'Top Chef' 2017 winner Brooke Williamson talks her victory, 'Last Chance Kitchen' and more
It took two seasons, over 50 challenges, getting eliminated and fighting back in web series Last Chance Kitchen, but Brooke Williamson can finally call herself the winner of Top Chef.
Thursday night's finale saw Williamson, who returned for Top Chef: Charleston's rookies versus veterans season, triumph over fellow vet and season 11 contestant Shirley Chung. Williamson, a returnee from season 10, has had one of the longest journeys of any chef on the show. Winning now, four years after she first joined Top Chef: Seattle, is the cherry on top.
Williamson won 19 of the 56 Quickfires, elimination challenges, qualifying rounds and Last Chance Kitchen episodes she competed in, making her one of the most winning chefs ever on Top Chef. (All-Stars winner Richard Blais, by comparison, won 16 challenges across his two seasons.)
Williamson took time from her Friday morning victory lap to talk to Mic about her time on the show, her feelings about Last Chance Kitchen and what her flan-loving mom really thought of her take on the dessert during the finale.
Mic: Over the course of your two seasons on Top Chef, not even counting the spin-off Duels, you competed in 56 challenges and became one of the most winning chefs in Top Chef history. So my first question, naturally, is this: Would you do it again?
Brooke Williamson: No, I think I'm done! I think I've proved to myself what I needed to prove. I had some really phenomenal, wonderful experience, but the time commitment is really intense. I don't know that I need to leave my life for that length of time anymore.
Head judge Tom Colicchio gave you a hard time about your previous annoyance with Last Chance Kitchen, considering Kristen Kish came back from it in season 10 and beat you in the finale. How does it really feel to have won in the exact way you lost four years ago?
BW: I don't know that it affects how I feel about anything, really. It was a wonderful experience. I'm very appreciative of Last Chance Kitchen. As much as it turned around my mindset and instilled the life back in me that needed to happen, and I'm very thankful for it, I still don't know if it's the fairest scenario for everyone. But I am so appreciative to have that second chance.
Do you think it was right for you to win this time around versus back in Seattle? Or would you rather have won back then?
BW: Would I rather never have had to come back and prove that I can do it? No. I appreciate every challenge that I was able to do. Every moment and experience was great. I wouldn't do it any other way
You walked into this season with seemingly a real understanding of your place in the competition — not wanting to do worse than last time, for instance. Was that unusual among the returning vets, or do you think everyone was very aware of their past performance?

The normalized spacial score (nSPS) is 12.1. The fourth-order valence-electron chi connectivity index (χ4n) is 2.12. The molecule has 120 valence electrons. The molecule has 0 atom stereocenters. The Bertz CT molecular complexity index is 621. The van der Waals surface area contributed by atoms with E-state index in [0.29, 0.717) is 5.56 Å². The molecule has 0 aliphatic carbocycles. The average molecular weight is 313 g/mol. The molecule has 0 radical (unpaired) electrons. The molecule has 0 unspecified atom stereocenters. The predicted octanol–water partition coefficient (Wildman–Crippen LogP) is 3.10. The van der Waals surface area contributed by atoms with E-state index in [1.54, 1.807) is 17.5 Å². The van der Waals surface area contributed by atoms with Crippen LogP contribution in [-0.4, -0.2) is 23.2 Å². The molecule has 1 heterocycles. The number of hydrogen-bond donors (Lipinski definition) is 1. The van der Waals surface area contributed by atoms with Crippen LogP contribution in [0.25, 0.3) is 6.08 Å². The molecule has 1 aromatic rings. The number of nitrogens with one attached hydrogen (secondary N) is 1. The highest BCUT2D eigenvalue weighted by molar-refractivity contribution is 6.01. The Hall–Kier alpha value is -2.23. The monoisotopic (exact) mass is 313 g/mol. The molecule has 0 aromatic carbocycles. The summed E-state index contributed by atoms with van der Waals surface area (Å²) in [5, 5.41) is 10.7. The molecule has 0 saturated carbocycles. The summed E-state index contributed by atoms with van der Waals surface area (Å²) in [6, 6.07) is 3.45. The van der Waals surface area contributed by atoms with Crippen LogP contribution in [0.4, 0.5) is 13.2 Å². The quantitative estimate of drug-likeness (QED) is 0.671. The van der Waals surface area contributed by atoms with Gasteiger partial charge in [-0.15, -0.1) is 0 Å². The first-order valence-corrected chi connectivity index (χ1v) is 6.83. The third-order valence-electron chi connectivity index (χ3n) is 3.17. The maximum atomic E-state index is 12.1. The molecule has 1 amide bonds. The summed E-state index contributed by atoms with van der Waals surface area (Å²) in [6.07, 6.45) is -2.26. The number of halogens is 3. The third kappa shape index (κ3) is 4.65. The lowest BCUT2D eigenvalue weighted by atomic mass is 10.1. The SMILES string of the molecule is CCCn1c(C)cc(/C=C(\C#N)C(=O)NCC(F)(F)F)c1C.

BW: That was a universal feeling. Nobody coming back wanted to do worse than they did the first time. My situation just happened to be a little bit harder to attain than for others, because I made it to the final two [in Seattle]. Therefore, the only way for me to do better than last time was to win. But that's a lot of pressure to put on yourself, and I think I felt that pressure. It felt overwhelming at a lot of times. I think being eliminated was the best thing that could have happened to me. It showed me, 'OK, this is not going to kill me. I am capable of doing better.' It takes intense pressure off.
You and Richard Blais are the only two contestants to compete in two finales, and perhaps not coincidentally, you two won your second finales. What did you take from the first to help in the second?
BW: They were incredibly different experiences. I was much happier with the format of this season. It was about cooking your best — although we actually had very little time to plan a menu. It had to be inspired by the ingredients that surrounded us, and I think that's actually how I cook best. The first time around, we had pretty much anything at our fingertips, but cooking with local Mexican ingredients ... it was actually easier for me this time around.
The format of the Seattle finale was not something I was a big fan of, and I think that was the universal consensus. This just felt much more even.
One thing not mentioned on the show is that you and Shirley faced off in Top Chef: Duels, and she won there. Were you worried about the rematch?
BW: No. I knew Shirley was incredibly talented, and what she was capable of. It's just about having a great day. I think anybody on any given day probably could have brought a perfect meal. It was just more of a feeling of competing against myself, and concentrating on doing what I can do best.